Why do people become politicians? Is politics about obtaining and wielding power? Or is it about ideals, about a commitment of altruistic service to the people and modestly contributing in establishing a more just, inclusive, equal and significantly better society for the benefit of all? This means that the politician must first and foremost have the intellect, competence in his field of expertise and the necessary qualifications to be able to bring about the required sea changes and policies to usher such a society.
Not a profession
Politics cannot be a profession. The country and the interests of the people must prevail over those of politicians at all times. This primarily means that the government of the country must always be entrusted to a team of talented men and women who by virtue of their track record in their respective fields of expertise and proven skills can contribute meaningful to the advancement of the country and the well-being of the people.
In a highly competitive world market environment in constant flux, the challenges faced by countries are constantly evolving and more and more daunting. The economy is facing various red lights. The qualifications, skills and expertise required to successfully conjure these challenges must also be more and more pointed. The management of the affairs of a ministry or the country is not learnt on the job by trial and error. An MP and a Minister or a Prime Minister must be able through his/her own professional expertise and qualifications to bring potent synergies and a cogent contribution in the competent management of the affairs of the State. Those incapable of doing so must quit politics.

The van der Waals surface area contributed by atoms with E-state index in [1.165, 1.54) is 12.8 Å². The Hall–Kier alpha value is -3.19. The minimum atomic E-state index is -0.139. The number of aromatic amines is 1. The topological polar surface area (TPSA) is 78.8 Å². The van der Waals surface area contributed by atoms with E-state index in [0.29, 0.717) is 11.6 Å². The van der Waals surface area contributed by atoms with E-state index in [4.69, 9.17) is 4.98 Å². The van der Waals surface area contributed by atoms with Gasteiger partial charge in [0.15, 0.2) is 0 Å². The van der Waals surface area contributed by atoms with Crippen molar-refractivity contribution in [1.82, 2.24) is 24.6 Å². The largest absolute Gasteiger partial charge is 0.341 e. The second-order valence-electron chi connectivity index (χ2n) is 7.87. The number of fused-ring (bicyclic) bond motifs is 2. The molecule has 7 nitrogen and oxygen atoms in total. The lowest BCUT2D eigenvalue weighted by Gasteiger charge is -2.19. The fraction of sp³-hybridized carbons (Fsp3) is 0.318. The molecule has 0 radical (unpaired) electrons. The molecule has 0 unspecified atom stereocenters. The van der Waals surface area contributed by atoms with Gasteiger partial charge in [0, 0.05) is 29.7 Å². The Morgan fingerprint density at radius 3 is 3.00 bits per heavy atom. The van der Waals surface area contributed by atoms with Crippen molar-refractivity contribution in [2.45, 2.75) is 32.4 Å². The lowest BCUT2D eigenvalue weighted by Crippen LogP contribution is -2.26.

Time to clean up